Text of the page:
The AIC has published further research demonstrating why consumers are being misled by Key Information Documents (KIDs) and why the FCA needs to act now to protect consumers.
The research looked at 56 investment company KIDs and then compared their Summary Risk Indicators to the Summary Risk and Reward Indicators in the Key Investor Information Documents (KIIDs) produced by their ‘sister’ open-ended funds. A ‘sister’ fund is a fund which shares the same manager, has the same overall investment strategy and a significant overlap in terms of portfolio. Both KID and KIID indicators grade risk on a scale from 1 (low) to 7 (high), but they are calculated in different ways.
Given the existence of discounts and the possible use of gearing, the accepted view is that the investment company would be more
volatile than its sister fund and therefore should, if anything, have a higher risk indicator. In fact:
• None of the 56 investment companies has a higher risk indicator than its sister fund
• Just 3 investment companies have the same risk indicator as the sister fund
• 40 investment companies have a risk indicator one lower than the sister fund
• 13 investment companies have a risk indicator two lower than the sister fund
Commenting on these findings, Ian Sayers, Chief Executive of the Association of Investment Companies (AIC) said: “Imagine
consumers choosing between an investment company and its sister open-ended fund. They have done their research, chosen an investment strategy and manager they like, so all they have to do is decide whether to buy the investment company or open-ended version. The investment company KID is showing stellar returns in ‘moderate’ markets, and healthy returns even in ‘unfavourable’ markets.
“Prudent investors might then check to see whether these returns are being obtained at the price of much higher risk by comparing the risk indicators of the two funds. Imagine their delight to discover that they can have these fantastic returns with lower risk.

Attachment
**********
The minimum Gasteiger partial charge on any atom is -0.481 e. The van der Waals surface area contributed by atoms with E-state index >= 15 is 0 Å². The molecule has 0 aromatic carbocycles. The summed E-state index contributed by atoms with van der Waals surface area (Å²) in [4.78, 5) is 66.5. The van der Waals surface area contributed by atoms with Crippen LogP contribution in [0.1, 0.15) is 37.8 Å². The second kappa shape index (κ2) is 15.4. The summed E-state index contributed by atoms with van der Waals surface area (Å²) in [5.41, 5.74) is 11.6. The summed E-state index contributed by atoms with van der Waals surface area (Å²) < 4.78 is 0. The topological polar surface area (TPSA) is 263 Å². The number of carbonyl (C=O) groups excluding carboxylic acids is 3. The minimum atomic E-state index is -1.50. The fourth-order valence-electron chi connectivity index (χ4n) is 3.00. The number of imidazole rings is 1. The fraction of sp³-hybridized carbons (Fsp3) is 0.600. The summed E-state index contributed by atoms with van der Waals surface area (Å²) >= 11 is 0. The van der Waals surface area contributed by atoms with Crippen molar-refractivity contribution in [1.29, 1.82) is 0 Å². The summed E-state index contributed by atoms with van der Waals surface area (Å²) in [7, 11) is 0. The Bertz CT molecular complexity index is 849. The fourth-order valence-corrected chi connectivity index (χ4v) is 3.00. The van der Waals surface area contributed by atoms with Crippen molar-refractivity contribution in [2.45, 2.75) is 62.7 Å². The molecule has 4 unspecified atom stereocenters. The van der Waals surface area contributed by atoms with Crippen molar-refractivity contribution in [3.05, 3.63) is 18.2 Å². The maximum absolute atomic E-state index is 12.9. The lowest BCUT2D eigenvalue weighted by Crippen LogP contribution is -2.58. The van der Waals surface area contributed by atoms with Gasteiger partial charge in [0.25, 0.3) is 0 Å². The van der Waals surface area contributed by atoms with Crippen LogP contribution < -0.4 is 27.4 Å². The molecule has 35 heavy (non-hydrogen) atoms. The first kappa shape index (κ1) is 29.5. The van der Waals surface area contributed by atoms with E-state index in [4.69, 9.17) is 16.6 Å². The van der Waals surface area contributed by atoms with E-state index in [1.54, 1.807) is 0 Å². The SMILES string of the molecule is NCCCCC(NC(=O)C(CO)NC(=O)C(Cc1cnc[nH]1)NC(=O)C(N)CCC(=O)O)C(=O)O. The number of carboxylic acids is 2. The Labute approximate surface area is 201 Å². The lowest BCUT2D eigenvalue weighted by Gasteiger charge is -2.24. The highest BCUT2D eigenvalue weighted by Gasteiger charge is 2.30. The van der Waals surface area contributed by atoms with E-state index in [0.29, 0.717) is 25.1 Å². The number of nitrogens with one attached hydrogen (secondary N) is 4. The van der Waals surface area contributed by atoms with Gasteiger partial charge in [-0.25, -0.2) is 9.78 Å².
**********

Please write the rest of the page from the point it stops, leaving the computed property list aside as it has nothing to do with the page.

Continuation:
“Of course, this is all nonsense. It reflects the reckless decision to allow competing products to produce seemingly identical information but calculated on a different basis. Any suggestion that consumers will appreciate the subtle difference in methodology between the two risk indicators, when they are called virtually the same thing and presented in exactly the same way, is laughable.
“I cannot remember a time when consumers, directors, managers, analysts, trade associations and media commentators were so
united in their criticism of a piece of regulation. Only regulators appear to have failed to spot what is obvious to everyone else, that basing future projections of risk and performance on the recent past was doomed to failure, and so it has turned out. They cannot say they were not warned. The AIC argued against the proposed Summary Risk Indicator back in 2010 for precisely these reasons, and we were not alone. However, repeated warnings over the next eight years fell on deaf ears.
“Though we welcome the FCA’s decision to gather evidence, this should not be an excuse for further delays. The evidence is all out there and has been for six months. Though a longerterm solution will need to be carried out at the European level, the FCA should take steps today to protect consumers. A good start would be to acknowledge how bad this regulation is and then warn investors not to rely on these disclosures when making investment decisions.”